The objective is for the America’s Favorite Equestrians to be an ongoing program with all equestrian disciplines/breeds represented and the winners recognized in a permanent “Hall of Fame”. The original intent was to launch the inaugural program in conjunction with the World Equestrian Games, which is why initially the eight disciplines of dressage, driving, endurance, eventing, jumping, para-dressage, reining, and vaulting were selected. The affiliates of the United States Equestrian Federation representing these disciplines selected the equestrians. But, there were some logistics involved in establishing the mobile texting system and developing the website, which delayed the launch until December.
North Salem, NY – December 14, 2010 – Georgina Bloomberg’s charitable venture, The Rider’s Closet, is in the business of giving and receiving, not just during the holidays, but all year long. From therapeutic riding centers to pony clubs to collegiate equestrian teams, Bloomberg’s apparel exchange program has made a real difference for hundreds of equestrians who want to participate in competitive, scholastic or therapeutic riding but are unable to afford the gear.
Liz Olsezewski, founder of Horses Healing Hearts USA, a nonprofit in Lake Worth, Fla., which works with children of alcoholics and addicts, recently contacted The Rider’s Closet for a shipment of much-needed boots and clothing. After receiving the items, Olsezewski wrote a heartfelt thank-you letter that was signed by her riders. She noted that they “feel like true equestrians now and are feeling very proud.” This sentiment is echoed again and again in riders’ notes of appreciation to Bloomberg and The Rider’s Closet volunteers.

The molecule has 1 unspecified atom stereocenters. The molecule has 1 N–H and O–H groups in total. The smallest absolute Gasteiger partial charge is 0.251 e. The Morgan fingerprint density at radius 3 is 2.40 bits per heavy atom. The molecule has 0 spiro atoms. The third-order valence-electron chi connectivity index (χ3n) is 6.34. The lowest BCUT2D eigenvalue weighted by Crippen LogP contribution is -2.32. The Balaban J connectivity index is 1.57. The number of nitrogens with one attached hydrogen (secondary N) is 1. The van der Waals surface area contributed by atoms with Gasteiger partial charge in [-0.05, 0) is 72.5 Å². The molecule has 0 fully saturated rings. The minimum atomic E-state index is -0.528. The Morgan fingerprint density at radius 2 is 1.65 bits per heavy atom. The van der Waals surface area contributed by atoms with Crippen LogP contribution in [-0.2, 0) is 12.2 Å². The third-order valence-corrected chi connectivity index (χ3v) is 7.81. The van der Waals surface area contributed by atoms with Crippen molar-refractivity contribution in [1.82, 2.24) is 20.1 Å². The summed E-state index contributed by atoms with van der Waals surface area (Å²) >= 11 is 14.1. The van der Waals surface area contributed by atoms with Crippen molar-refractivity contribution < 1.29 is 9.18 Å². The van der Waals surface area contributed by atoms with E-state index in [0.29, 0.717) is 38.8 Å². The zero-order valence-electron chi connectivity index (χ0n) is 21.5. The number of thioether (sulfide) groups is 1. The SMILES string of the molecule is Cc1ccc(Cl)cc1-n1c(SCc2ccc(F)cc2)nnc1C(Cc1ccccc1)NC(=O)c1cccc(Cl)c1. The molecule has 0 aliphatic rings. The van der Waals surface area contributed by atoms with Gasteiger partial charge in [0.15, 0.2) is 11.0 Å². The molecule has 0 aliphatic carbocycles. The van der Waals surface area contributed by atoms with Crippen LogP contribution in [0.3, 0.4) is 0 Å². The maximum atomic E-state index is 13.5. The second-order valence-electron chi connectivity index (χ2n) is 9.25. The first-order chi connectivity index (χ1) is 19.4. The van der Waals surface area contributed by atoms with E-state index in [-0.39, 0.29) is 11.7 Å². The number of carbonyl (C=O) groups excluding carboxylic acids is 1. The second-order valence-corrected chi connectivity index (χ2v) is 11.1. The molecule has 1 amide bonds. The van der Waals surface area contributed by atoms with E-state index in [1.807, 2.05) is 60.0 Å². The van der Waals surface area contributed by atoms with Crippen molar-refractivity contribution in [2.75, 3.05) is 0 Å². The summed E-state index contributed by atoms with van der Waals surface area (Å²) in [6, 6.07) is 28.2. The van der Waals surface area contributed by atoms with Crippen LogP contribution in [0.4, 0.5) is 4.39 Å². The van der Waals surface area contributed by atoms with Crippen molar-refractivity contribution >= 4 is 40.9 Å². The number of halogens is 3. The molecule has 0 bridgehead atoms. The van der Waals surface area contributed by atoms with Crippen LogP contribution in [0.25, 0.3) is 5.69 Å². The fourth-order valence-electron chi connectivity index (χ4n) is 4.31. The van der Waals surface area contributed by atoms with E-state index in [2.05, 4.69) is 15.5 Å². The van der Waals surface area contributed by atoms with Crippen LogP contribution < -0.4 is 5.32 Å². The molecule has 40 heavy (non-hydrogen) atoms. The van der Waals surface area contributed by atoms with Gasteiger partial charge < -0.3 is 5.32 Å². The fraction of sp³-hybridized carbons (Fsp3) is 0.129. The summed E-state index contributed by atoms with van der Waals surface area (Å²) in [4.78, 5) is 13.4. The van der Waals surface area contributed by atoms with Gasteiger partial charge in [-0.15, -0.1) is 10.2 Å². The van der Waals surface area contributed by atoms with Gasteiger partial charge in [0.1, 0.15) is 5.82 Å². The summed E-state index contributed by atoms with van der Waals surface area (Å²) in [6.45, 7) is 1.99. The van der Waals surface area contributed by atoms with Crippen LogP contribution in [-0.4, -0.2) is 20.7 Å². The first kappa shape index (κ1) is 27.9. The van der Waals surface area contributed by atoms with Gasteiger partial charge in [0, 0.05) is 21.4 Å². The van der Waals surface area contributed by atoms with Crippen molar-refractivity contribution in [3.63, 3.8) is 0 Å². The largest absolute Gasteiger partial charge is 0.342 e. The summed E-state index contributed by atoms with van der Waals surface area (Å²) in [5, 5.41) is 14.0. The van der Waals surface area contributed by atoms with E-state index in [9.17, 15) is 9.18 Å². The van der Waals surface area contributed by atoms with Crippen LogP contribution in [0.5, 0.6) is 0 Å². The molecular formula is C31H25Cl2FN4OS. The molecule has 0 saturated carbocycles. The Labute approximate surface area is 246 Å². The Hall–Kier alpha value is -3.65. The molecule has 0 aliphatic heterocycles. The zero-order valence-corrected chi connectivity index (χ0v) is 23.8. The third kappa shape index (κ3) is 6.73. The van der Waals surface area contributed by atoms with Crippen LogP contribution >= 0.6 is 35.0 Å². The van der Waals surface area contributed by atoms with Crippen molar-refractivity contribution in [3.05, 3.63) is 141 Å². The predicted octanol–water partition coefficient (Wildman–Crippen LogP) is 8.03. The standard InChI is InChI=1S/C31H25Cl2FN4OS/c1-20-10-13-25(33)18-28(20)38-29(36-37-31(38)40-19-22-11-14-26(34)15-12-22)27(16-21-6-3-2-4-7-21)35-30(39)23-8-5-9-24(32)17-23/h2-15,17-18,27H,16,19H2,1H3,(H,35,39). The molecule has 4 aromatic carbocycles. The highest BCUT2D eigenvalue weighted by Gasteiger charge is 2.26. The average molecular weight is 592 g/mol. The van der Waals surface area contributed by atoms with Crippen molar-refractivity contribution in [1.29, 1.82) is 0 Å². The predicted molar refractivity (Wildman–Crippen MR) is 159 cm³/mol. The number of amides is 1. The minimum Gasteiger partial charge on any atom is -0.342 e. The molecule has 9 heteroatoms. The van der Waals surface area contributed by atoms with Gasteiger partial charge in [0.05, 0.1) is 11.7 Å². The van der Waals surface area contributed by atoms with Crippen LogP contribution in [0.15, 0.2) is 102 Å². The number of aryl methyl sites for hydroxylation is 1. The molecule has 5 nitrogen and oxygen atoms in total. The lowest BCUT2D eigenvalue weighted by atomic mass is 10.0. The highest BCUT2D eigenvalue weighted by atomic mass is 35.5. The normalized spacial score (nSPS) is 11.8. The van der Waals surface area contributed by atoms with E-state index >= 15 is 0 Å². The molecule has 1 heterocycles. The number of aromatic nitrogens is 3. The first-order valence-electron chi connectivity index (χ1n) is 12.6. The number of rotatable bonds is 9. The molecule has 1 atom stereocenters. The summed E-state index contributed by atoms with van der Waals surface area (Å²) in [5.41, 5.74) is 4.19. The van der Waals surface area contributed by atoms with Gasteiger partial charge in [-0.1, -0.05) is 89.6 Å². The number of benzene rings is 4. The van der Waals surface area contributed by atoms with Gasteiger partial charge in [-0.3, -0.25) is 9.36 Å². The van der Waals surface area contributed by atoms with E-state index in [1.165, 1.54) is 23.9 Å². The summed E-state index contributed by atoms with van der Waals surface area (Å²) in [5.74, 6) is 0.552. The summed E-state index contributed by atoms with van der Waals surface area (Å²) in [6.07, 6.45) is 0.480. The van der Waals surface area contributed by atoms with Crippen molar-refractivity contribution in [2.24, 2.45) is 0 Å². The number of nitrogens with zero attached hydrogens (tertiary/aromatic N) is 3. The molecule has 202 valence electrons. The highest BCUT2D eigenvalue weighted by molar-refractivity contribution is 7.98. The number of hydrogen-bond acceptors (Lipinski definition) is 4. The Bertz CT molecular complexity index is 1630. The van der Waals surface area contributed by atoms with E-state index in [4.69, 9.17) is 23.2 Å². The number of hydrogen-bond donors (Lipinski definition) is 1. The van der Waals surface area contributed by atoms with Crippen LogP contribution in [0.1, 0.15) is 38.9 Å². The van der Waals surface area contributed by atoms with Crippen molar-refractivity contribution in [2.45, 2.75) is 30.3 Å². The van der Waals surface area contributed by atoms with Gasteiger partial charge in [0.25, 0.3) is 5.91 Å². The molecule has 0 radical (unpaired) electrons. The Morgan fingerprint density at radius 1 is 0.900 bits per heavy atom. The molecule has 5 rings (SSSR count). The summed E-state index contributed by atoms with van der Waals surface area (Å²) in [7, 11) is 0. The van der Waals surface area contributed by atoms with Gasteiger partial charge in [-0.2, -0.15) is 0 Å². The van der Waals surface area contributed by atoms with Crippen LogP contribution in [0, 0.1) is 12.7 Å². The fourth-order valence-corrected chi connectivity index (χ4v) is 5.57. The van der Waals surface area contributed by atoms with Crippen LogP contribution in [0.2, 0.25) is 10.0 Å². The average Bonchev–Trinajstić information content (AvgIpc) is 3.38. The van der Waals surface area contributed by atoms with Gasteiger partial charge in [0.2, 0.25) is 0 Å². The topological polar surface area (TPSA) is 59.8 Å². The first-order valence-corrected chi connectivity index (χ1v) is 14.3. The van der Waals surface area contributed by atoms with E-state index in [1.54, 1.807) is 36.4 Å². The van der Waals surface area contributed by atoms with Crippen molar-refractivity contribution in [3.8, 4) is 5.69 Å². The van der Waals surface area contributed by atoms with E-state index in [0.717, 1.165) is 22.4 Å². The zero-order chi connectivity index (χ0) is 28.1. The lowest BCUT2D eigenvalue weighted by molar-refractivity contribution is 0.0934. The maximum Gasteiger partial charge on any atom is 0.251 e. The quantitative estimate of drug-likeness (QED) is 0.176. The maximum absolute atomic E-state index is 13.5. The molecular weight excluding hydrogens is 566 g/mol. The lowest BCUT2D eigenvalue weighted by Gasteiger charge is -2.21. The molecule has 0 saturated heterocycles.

Gladstone, New Jersey – November 10, 2010 – The United States Equestrian Team Foundation is honored to announce a $5 million endowment bequest from Ken and Arle Adams of Wellington, Florida. This gift will mark the creation of the Ken and Arle Adams International Competition and Training Grant Fund. Providing an annual grant, the fund will add supplemental funding to the three Olympic disciplines’ High Performance programs: dressage, eventing, and show jumping. These funds further augment the international competition and training plans that repeatedly generate Olympic and World Championship medal winning performances. Grants of such generous nature are what allow the United States of America to remain at the top of the international equestrian sport.
“This extraordinary gift will be the largest gift ever made to the USET Foundation, and the Foundation is so grateful to Ken and Arle for their generosity. Leaving a dynamic legacy that will forever bear their name, the Adams’ gift will be a determining factor in this country’s ability to medal consistently in international championships in the future,” remarked Jane Forbes Clark, USET Foundation President and CEO.
Curb straps and chains are an integral part of the bridle.